the Trust Legal Provisions and are provided without warranty as
   described in the Simplified BSD License.

Table of Contents

   1.  Introduction . . . . . . . . . . . . . . . . . . . . . . . . .  4
   2.  Overview of Operation  . . . . . . . . . . . . . . . . . . . .  5
     2.1.  Transports . . . . . . . . . . . . . . . . . . . . . . . .  8
     2.2.  Allocations  . . . . . . . . . . . . . . . . . . . . . . .  9
     2.3.  Permissions  . . . . . . . . . . . . . . . . . . . . . . . 11
     2.4.  Send Mechanism . . . . . . . . . . . . . . . . . . . . . . 12
     2.5.  Channels . . . . . . . . . . . . . . . . . . . . . . . . . 13
     2.6.  Unprivileged TURN Servers  . . . . . . . . . . . . . . . . 15
     2.7.  Avoiding IP Fragmentation  . . . . . . . . . . . . . . . . 16
     2.8.  RTP Support  . . . . . . . . . . . . . . . . . . . . . . . 17
     2.9.  Anycast Discovery of Servers . . . . . . . . . . . . . . . 17
   3.  Terminology  . . . . . . . . . . . . . . . . . . . . . . . . . 18
   4.  General Behavior . . . . . . . . . . . . . . . . . . . . . . . 19
   5.  Allocations  . . . . . . . . . . . . . . . . . . . . . . . . . 22
   6.  Creating an Allocation . . . . . . . . . . . . . . . . . . . . 23
     6.1.  Sending an Allocate Request  . . . . . . . . . . . . . . . 23
     6.2.  Receiving an Allocate Request  . . . . . . . . . . . . . . 24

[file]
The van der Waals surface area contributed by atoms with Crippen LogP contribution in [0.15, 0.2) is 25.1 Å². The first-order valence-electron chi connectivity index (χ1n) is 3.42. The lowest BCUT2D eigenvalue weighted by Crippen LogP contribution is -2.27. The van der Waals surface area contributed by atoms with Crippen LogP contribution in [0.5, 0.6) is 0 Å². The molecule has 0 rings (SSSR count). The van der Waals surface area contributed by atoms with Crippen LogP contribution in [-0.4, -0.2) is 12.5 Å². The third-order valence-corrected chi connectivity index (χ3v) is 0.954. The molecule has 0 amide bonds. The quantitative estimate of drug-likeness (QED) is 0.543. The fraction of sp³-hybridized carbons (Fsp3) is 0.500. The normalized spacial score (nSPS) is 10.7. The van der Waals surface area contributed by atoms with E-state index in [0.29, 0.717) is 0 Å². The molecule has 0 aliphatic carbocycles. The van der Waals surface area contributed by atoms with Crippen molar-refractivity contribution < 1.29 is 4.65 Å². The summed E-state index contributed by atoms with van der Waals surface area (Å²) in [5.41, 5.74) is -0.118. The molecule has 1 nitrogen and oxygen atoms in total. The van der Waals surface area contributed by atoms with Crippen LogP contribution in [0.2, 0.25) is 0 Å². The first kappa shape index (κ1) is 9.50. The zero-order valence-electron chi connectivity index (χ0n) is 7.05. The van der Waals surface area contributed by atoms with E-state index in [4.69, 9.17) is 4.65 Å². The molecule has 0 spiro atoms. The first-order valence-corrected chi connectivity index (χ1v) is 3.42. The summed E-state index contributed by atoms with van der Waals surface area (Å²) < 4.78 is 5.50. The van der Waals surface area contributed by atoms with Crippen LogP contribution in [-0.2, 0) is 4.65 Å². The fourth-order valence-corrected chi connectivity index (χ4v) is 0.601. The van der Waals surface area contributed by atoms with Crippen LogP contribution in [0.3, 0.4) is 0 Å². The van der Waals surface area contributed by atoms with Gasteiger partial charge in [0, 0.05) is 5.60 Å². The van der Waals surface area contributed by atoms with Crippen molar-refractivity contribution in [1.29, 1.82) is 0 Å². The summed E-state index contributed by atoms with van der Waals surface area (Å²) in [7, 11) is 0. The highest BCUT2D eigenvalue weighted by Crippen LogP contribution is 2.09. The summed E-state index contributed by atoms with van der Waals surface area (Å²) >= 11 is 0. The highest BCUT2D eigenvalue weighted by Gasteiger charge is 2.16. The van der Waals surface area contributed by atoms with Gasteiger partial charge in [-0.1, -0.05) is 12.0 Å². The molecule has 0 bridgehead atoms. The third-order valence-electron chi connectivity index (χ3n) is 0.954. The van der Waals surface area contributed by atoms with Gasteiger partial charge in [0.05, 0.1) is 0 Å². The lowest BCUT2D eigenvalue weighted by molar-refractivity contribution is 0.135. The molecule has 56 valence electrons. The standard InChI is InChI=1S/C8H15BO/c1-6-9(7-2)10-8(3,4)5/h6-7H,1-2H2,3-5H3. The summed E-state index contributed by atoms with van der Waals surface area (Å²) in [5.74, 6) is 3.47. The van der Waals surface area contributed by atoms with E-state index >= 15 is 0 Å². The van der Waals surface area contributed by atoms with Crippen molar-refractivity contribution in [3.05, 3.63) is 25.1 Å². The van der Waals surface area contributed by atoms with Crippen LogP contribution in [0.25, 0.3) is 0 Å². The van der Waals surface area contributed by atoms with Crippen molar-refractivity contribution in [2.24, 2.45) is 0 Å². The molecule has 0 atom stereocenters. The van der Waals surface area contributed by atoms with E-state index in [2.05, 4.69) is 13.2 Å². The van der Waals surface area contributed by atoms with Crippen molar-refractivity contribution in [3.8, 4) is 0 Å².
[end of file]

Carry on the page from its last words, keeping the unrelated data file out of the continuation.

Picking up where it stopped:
6.3.  Receiving an Allocate Success Response . . . . . . . . . . 28
     6.4.  Receiving an Allocate Error Response . . . . . . . . . . . 29
   7.  Refreshing an Allocation . . . . . . . . . . . . . . . . . . . 31
     7.1.  Sending a Refresh Request  . . . . . . . . . . . . . . . . 31
     7.2.  Receiving a Refresh Request  . . . . . . . . . . . . . . . 31
     7.3.  Receiving a Refresh Response . . . . . . . . . . . . . . . 32
   8.  Permissions  . . . . . . . . . . . . . . . . . . . . . . . . . 32
   9.  CreatePermission . . . . . . . . . . . . . . . . . . . . . . . 34
     9.1.  Forming a CreatePermission Request . . . . . . . . . . . . 34
     9.2.  Receiving a CreatePermission Request . . . . . . . . . . . 34
     9.3.  Receiving a CreatePermission Response  . . . . . . . . . . 35
   10. Send and Data Methods  . . . . . . . . . . . . . . . . . . . . 35
     10.1. Forming a Send Indication  . . . . . . . . . . . . . . . . 35
     10.2. Receiving a Send Indication  . . . . . . . . . . . . . . . 35

Top      ToC       Page 3 
     10.3. Receiving a UDP Datagram . . . . . . . . . . . . . . . . . 36
     10.4. Receiving a Data Indication  . . . . . . . . . . . . . . . 37
   11. Channels . . . . . . . . . . . . . . . . . . . . . . . . . . . 37
     11.1. Sending a ChannelBind Request  . . . . . . . . . . . . . . 39
     11.2. Receiving a ChannelBind Request  . . . . . . . . . . . . . 39
     11.3. Receiving a ChannelBind Response . . . . . . . . . . . . . 40
     11.4. The ChannelData Message  . . . . . . . . . . . . . . . . . 41
     11.5. Sending a ChannelData Message  . . . . . . . . . . . . . . 41
     11.6. Receiving a ChannelData Message  . . . . . . . . . . . . . 42